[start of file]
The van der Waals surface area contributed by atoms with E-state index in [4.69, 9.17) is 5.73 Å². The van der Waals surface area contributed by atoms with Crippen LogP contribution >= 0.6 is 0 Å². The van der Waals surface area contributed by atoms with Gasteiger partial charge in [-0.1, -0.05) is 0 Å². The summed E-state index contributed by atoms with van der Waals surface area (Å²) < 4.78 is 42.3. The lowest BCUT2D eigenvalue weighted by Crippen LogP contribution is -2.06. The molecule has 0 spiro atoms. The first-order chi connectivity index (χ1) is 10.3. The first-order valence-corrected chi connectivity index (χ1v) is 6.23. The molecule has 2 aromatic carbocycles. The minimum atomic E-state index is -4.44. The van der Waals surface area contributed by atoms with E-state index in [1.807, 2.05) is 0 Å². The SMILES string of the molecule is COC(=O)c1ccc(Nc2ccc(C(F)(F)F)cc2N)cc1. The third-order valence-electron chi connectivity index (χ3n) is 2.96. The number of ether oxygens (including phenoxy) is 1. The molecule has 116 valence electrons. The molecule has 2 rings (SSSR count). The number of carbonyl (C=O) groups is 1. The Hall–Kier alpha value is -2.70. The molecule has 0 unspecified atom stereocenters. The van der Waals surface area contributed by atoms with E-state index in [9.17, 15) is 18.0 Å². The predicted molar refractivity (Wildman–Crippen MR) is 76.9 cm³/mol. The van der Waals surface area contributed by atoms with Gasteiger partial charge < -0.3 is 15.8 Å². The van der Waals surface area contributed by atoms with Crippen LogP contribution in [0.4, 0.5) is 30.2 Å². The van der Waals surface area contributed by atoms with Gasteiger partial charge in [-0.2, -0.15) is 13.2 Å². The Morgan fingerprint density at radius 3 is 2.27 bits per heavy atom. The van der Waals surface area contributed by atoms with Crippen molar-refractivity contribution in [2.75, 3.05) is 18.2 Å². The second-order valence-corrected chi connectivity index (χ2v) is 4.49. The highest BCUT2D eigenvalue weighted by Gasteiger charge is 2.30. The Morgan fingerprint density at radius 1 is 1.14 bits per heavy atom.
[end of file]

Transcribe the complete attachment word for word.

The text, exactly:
The van der Waals surface area contributed by atoms with E-state index in [4.69, 9.17) is 5.73 Å². The van der Waals surface area contributed by atoms with Crippen LogP contribution >= 0.6 is 0 Å². The van der Waals surface area contributed by atoms with Gasteiger partial charge in [-0.1, -0.05) is 0 Å². The summed E-state index contributed by atoms with van der Waals surface area (Å²) < 4.78 is 42.3. The lowest BCUT2D eigenvalue weighted by Crippen LogP contribution is -2.06. The molecule has 0 spiro atoms. The first-order chi connectivity index (χ1) is 10.3. The first-order valence-corrected chi connectivity index (χ1v) is 6.23. The molecule has 2 aromatic carbocycles. The minimum atomic E-state index is -4.44. The van der Waals surface area contributed by atoms with E-state index in [1.807, 2.05) is 0 Å². The SMILES string of the molecule is COC(=O)c1ccc(Nc2ccc(C(F)(F)F)cc2N)cc1. The third-order valence-electron chi connectivity index (χ3n) is 2.96. The number of ether oxygens (including phenoxy) is 1. The molecule has 116 valence electrons. The molecule has 2 rings (SSSR count). The number of carbonyl (C=O) groups is 1. The Hall–Kier alpha value is -2.70. The molecule has 0 unspecified atom stereocenters. The van der Waals surface area contributed by atoms with E-state index in [9.17, 15) is 18.0 Å². The predicted molar refractivity (Wildman–Crippen MR) is 76.9 cm³/mol. The van der Waals surface area contributed by atoms with Gasteiger partial charge < -0.3 is 15.8 Å². The van der Waals surface area contributed by atoms with Crippen LogP contribution in [0.4, 0.5) is 30.2 Å². The van der Waals surface area contributed by atoms with Gasteiger partial charge in [-0.2, -0.15) is 13.2 Å². The Morgan fingerprint density at radius 3 is 2.27 bits per heavy atom. The van der Waals surface area contributed by atoms with Crippen molar-refractivity contribution in [2.75, 3.05) is 18.2 Å². The second-order valence-corrected chi connectivity index (χ2v) is 4.49. The highest BCUT2D eigenvalue weighted by Gasteiger charge is 2.30. The Morgan fingerprint density at radius 1 is 1.14 bits per heavy atom.